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The Sunny Side of Rejection

Being rejected by a journal may not be such a bad thing, says a survey published in Science.

The study, according to an article in The Scientist, found that a paper is more likely to be cited more often if it is resubmitted to another journal. It also found that papers that were submitted more than once tended to be published in journals with lower impact factors than the previous journal, with only a small fraction of resubmitted papers going to journals with higher impact factors.

The researchers postulate that one reason this might be happening is because the papers go through multiple rounds of peer review and revision, the article says.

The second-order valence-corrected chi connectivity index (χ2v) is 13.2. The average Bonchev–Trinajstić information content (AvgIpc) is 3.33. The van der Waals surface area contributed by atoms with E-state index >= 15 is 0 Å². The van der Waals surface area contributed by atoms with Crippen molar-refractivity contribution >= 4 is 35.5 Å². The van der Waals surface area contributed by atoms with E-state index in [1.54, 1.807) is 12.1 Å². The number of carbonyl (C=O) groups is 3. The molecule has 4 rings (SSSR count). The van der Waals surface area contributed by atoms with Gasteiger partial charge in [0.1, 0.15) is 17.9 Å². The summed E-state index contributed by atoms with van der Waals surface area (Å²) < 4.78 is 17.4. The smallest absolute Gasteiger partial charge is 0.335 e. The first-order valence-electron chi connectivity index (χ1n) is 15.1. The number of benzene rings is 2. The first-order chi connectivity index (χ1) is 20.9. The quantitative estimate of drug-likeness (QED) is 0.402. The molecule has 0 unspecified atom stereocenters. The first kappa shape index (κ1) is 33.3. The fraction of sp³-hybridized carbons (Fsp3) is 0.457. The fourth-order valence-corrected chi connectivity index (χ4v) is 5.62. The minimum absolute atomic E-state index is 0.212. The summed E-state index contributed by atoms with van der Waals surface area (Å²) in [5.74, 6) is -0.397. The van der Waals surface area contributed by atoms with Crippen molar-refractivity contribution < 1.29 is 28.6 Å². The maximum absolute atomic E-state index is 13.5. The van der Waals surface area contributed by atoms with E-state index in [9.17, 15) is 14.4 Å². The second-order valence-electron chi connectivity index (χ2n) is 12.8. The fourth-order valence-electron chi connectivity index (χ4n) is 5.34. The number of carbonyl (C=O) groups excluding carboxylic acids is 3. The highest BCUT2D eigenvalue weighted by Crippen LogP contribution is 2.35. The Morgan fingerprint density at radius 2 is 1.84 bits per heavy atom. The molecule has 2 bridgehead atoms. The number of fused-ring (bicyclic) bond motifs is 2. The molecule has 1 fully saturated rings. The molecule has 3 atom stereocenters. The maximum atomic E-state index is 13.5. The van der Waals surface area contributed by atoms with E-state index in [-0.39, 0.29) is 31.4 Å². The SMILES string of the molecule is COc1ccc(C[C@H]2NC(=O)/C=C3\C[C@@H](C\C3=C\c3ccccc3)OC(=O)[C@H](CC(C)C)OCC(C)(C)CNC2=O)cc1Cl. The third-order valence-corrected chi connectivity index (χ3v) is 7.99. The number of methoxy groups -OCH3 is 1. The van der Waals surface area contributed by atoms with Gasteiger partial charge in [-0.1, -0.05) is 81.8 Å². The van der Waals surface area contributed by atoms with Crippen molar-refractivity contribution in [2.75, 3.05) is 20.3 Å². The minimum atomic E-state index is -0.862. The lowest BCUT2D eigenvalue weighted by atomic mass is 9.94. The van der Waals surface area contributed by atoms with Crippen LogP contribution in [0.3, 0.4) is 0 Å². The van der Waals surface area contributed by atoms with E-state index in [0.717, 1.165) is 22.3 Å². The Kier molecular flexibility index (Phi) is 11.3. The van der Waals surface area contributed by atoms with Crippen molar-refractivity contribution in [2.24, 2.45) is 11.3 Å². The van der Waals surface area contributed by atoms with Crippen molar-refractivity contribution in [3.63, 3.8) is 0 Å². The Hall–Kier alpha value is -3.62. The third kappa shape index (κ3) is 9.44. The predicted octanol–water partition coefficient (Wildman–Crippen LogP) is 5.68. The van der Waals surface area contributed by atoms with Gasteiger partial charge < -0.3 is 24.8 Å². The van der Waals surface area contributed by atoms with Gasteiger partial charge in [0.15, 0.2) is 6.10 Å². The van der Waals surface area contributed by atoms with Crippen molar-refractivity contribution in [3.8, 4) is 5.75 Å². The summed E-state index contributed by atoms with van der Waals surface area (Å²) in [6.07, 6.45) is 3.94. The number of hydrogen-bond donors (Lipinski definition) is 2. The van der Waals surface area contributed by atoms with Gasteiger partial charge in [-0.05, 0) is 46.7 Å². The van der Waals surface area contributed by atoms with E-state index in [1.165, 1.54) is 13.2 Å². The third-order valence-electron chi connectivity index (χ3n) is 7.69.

In any case, Carl Bergstrom, a theoretical and evolutionary biologist at the University of Washington in Seattle, who was not involved in the study, says in The Scientist that the results suggest that "it really behooves people to more actively shop their papers around."

It also behooves editors to hang on to manuscripts, says Vincent Calcagno, an evolutionary biologist and ecologist at the Institute for Agricultural Research and a co-author on the study.

"When a journal has invested work and time from experts to make comments … it would be beneficial for that publisher or publishing group not to let the manuscript go to another competing publisher who will benefit from the improvements," he tells The Scientist.

These results were based on responses from 80,000 researchers, out of a pool of 200,000, who published papers across 16 fields between 2006 and 2008.

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